Graduation

Graduation rates, policies, and caps - oh my! This section covers all topics related to community college graduations. How does state spending impact graduation rates? Who are the oldest community college graduates? What initiatives are in place to stem the rate of dropouts? Find the answers to these questions and more.
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A college education is an important component to a lucrative and successful career today, whether the degree is earned at a community college or four-year university. That fact is driving the efforts of the current administration to raise the completion rates at community colleges across the country within the next decade. President Obama has launched an initiative to graduate five million new students from community colleges by 2020. The president believes this lofty goal will help the United States establish itself in the top spot for college graduates and beef up the country’s economic outlook at the same time.

However, many states have found that the current economic crunch and exceedingly high unemployment rate are forcing them to make difficult decisions when balancing their budgets. Some of those decisions involve cutting funding to institutions of higher education –just when schools need money the most. When less money is available, students tend to suffer from fewer services and crowded classes that make it difficult to graduate on time. Less funding also means fewer options in financial aid and higher tuition rates, which often price many low-income students right out of the community college market.
 
New Report Shows Shrinking Budgets Impacting Completion Rates
 
A new report from the National Center for Public Policy and Higher Education shows a direct correlation between less funding and diminishing completion rates at many community colleges around the country. According to the agency’s website, the report, titled, “Affordability and Transfer:...
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President Obama has announced an ambitious plan to graduate an additional 5 million community college students by 2020. To achieve this end, the President has raised the level of awareness about the benefits of community colleges and issued grants and other funding to raise enrollment levels across the country. However, getting more students into college is only the first part of the battle.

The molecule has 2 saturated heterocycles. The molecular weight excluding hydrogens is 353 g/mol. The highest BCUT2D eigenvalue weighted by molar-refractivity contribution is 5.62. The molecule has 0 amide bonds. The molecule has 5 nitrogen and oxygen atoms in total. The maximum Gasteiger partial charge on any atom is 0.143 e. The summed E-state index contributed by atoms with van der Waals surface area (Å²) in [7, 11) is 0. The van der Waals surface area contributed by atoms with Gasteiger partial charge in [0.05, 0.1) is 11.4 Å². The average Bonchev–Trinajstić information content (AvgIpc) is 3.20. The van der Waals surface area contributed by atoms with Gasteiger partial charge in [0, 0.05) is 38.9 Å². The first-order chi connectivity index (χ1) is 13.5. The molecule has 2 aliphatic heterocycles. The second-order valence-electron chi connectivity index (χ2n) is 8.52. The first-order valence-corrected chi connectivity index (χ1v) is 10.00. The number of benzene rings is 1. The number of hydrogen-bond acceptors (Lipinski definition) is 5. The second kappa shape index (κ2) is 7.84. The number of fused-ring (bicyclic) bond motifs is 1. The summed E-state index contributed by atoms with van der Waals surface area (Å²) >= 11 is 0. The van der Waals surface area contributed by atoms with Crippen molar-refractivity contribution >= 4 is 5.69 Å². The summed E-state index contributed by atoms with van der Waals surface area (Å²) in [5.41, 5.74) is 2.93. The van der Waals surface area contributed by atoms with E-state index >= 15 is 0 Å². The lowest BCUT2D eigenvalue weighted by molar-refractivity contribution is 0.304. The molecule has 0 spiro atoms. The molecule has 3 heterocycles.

Low Completion Rates a National Problem
 
Graduation rates for community colleges are currently dismal at best, with less than one-quarter who enroll in a college graduating from a degree or certificate program within three years, according to a report at the Houston Chronicle. That figure varies throughout the country, with some states seeing even lower numbers in their graduation rates. For example, Texas faces s a community college graduation rate of just 12 percent within three years, although that number goes up to 30 percent within six years. Still, if community colleges are to truly raise up a workforce that can compete in the global economy, they must do much better than the status quo.
 
The worst numbers appear to come from low-income students, who enter community college in an effort to bring themselves to a higher earning level. However, the majority of these students never complete their degree or certificate program, which reduces their chances of a decent-paying job or transfer to a four-year institution. In a community college summit last fall, President Obama told the Christian Science Monitor, "In...
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Last year, President Obama announced his ambitious plan to graduate five million more students from community colleges by the year 2020. The President believes this goal is necessary to ensure the United States can continue to be leaders in a global economy, according to a report at WhiteHouse.gov. However, boosting graduation rates at community colleges across the country may be easier said than done. To facilitate the process, California has developed a list of recommendations to increase graduation rates in that state, which could serve as a model for other states as well.
 
Room for Improvement